Advanced sequence analysis - Illumina Sequencing

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People landing here might also be interested in my October 2014 course in Bioinformatics for transcriptomics. This course will include RNA-seq data analysis in R.

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Course provider:
University of Manchester
Contact:
Heather Vincent (heather.vincent@manchester.ac.uk)
Summary:
This advanced bioinformatics course is suitable for those with a first degree in either a biological science or in computer science. It covers the most recent methods for biological sequence analysis. It could be taken as an individual short course, for professional development, and could be combined with one of more units from our theme in Computational Systems Biology :-

Bioinformatics for Systems Biology
Mathematics for metabolic modelling
Computational Systems Biology
Bioinformatics for transcriptomics.

A student successfully completing four units could graduate with a Postgraduate Certificate. Those people who wish to complete the Masters degree will be required to successfully complete six modules and a research project.
Syllabus:
This course provides an introduction to the data and methods for projects requiring Next Generation Sequence data analysis. The examples are from Illumina sequencing. It will cover :
  • genes, genomes and genome sequencing;
  • technologies for high throughput sequencing;
  • understanding the data;
  • mapping to a genome;
  • RNA-seq : quantification and differential expression;
  • ChIP-seq.

For practical work students will have accounts on our Galaxy server.
Assessment:

The assessment methods:

  1. There will be a tutorial exercise for each of the above topics.  These exercises will be brief: they are included as one means of maintaining a dialogue between all of our bioinformatics students. This exchange is particularly important for bioinformatics, which spans traditional academic disciplines.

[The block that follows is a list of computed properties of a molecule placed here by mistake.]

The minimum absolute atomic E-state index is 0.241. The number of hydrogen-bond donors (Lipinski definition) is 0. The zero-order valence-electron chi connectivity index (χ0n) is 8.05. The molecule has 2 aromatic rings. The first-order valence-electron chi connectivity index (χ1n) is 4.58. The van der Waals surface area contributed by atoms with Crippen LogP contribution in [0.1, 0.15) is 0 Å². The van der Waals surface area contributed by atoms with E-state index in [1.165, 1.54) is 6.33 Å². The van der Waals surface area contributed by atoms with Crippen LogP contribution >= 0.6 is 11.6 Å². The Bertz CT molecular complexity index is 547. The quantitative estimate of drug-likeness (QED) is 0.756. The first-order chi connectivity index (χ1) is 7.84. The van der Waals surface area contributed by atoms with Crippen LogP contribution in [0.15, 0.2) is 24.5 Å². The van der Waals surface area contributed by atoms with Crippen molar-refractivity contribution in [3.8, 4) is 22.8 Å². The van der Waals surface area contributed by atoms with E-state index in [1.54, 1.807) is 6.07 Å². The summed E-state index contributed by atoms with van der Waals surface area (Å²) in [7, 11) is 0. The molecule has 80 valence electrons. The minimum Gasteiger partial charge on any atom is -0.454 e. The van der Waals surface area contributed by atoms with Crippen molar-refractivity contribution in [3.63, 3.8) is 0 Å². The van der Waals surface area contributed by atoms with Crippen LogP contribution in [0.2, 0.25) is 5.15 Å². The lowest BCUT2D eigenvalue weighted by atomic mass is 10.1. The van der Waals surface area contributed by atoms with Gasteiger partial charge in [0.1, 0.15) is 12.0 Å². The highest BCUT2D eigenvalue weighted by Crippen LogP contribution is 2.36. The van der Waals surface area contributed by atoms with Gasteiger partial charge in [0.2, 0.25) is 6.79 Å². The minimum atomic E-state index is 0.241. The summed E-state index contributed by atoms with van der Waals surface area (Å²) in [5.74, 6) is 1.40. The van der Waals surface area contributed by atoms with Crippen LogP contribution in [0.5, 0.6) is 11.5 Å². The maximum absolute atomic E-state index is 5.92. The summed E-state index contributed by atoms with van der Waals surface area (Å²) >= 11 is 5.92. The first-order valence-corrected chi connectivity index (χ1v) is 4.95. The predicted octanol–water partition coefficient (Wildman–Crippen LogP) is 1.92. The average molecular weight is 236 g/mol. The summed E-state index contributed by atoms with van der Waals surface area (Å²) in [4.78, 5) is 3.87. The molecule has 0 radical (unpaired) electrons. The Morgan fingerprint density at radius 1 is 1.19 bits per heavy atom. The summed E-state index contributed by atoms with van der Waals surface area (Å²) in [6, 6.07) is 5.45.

2. The main assessment will be a data analysis project and report.  At the discretion of the examiners, you may also be required to attend a viva voce examination.
Further details:
If you do not have much previous experience with the main bioinformatics services, databases and software, you might find it useful to prepare yourself by working through 'A practical guide to Bioinformatics' in EMBER. This is a very useful self-study introduction to bioinformatics. Please let me know if you have any problems in accessing EMBER.

All the learning materials that you need will be provided within the Moodle Virtual Learning Environment (VLE). The tools provided will allow you to navigate and search through the specially written textbook, practical exercises in bioinformatics and references to other useful texts and URLs. The textbook is provided as a set of web pages. It will be used to provide the necessary background to the focus of the course, which is problem-based learning.
You will interact with your tutor, and with other learners, through bulletin boards. Our students and graduates can continue to use the programme bulletin boards after a course has ended, so we now have a large and supportive online community.
Technical requirements:
This module is entirely web-based, so a reliable internet connection is essential.
References:
Veeramah, K. (2009), "Next generation sequencing technologies", in Veeramah, K. (ed.), Introduction to Human Genetics: Fundamentals and latest advances, The Biomedical & Life Sciences Collection, Henry Stewart Talks Ltd, London
(Full access is available to registered students.)

Lawrence E. Hunter
The Processes of Life: An Introduction to Molecular Biology
MIT Press
ISBN-13: 978-0262013055

The above book, written for computer scientists, will be a useful reference text for many of our bioinformatics courses. An online textbook, and recommendations for additional reading, are provided within the Virtual Learning Environment.

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Updated 27 March 2014 by Heather Vincent